Northern Arizona Healthcare Outlines Additional Plans for New FMC Campus | Local
In January, Northern Arizona Healthcare (NAH) plans to host two virtual meetings for public engagement on the proposed development of a new Flagstaff Medical Center (FMC) campus.
The mandatory meetings, one scheduled for Jan. 6 and the other scheduled for Tuesday, are the first phase of the city’s approval process. NAH then plans to distribute a summary of both meetings to local residents while continuing to work on campus planning. The next phase of project approval is a presentation to the Planning and Zoning Commission and Flagstaff City Council — which is not yet scheduled.
At the first meeting, some of the project leaders discussed details of their plans for the new campus and answered feedback and questions from the community.
The new site will include a health and wellness village in addition to the new hospital and ambulatory care center (ACC) that NAH intends to build for FMC.
“What we envision is a healthy lifestyle goal, not just for the city of Flagstaff, but for our region as a whole,” said Josh Tinkle, NAH’s chief operations officer. “This values wellness, innovation, virtual care and continuity to maintain and sustain the local healthcare we have here in northern Arizona. We want the hospital and outpatient clinic to be an anchor for the site, but we don’t want it to be the focus.”
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The main reason for the new campus is that FMC’s location does not provide enough space to adequately provide the required care and that the location does not offer an option for expansion. For example, two major roads run through today’s campus.
Most of FMC’s current campus was built in the 1980s, according to a timeline included with the presentation.
“The typical shelf life for hospitals here in Arizona is usually somewhere in that 30 to 50 year time frame,” said Steve Eiss, vice president of real estate and development. “Some of the major healthcare expansions in the Valley over the past decade were intended to replace all buildings originally constructed in the early ’70s and ’80s. … The really typical reason for this has to do with insufficient size for what we need these days to ensure we have things like proper ventilation, new medical technologies and up-to-date staff efficiency.”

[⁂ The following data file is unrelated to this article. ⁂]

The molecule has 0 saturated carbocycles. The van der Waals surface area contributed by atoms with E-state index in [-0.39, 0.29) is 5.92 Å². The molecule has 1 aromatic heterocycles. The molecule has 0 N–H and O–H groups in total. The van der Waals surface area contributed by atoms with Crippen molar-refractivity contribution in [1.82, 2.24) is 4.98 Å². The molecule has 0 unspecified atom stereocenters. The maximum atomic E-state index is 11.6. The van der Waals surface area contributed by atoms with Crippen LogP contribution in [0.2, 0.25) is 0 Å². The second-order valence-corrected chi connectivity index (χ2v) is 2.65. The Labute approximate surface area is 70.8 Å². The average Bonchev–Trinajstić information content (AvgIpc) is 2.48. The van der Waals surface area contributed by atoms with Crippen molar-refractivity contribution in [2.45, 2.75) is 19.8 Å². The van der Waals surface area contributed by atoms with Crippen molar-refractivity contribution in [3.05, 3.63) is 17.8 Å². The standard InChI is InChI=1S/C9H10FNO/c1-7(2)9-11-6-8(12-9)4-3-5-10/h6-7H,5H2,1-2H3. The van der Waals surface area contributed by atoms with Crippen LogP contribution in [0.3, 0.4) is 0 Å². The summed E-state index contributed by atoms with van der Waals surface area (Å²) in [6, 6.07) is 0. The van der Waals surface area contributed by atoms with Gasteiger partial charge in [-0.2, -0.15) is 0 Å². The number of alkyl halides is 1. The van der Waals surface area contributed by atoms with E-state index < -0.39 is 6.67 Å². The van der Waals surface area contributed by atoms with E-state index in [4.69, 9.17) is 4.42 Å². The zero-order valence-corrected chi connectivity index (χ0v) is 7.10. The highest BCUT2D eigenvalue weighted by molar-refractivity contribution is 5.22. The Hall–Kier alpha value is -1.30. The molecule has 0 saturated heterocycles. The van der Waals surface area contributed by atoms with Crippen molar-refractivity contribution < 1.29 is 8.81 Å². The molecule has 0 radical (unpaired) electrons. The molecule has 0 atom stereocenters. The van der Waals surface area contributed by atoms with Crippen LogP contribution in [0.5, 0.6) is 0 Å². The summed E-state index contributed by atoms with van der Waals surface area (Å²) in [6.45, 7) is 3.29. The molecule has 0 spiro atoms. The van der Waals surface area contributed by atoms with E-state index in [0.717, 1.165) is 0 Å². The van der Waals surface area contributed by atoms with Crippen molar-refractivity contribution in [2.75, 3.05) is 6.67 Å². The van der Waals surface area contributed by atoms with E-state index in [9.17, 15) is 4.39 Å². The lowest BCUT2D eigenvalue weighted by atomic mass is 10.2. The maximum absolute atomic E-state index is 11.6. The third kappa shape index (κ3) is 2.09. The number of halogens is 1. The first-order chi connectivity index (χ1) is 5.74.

He also said the hospital’s current patient bed space is smaller than the national norm. FMC currently has approximately 1,700 square feet per bed, compared to a current national average of 2,300 — which is expected to be 2,500 by the end of the planned development of the new campus.
“We are more than 25 percent smaller than current benchmarks and even smaller when we look at the future shape of healthcare – and again the main reasons for this are updated codes, the increase in size of operating rooms and patients along with the necessary space for infrastructure and adequate ventilation,” he said.
Other changes that will require additional space include updating the technology and adding an ACC and parking (although COVID restrictions are offering a temporary mitigation, Eiss said the campus is currently missing about 500 spaces, 1,000 if they are the original site would add an ACC).
The presentation also outlined a broad timeline for the project’s other development phases, although Eiss noted that this was “best guess” rather than something set in stone.
The hospital and ACC will initially be built on a 55-acre site that will include 22 hectares of ponderosa pine forest. This “wellness retreat” area will be a buffer between the hospital and the property to the west (which will likely become residential) and also provide a connection to the current forest and Fort Tuthill County Park.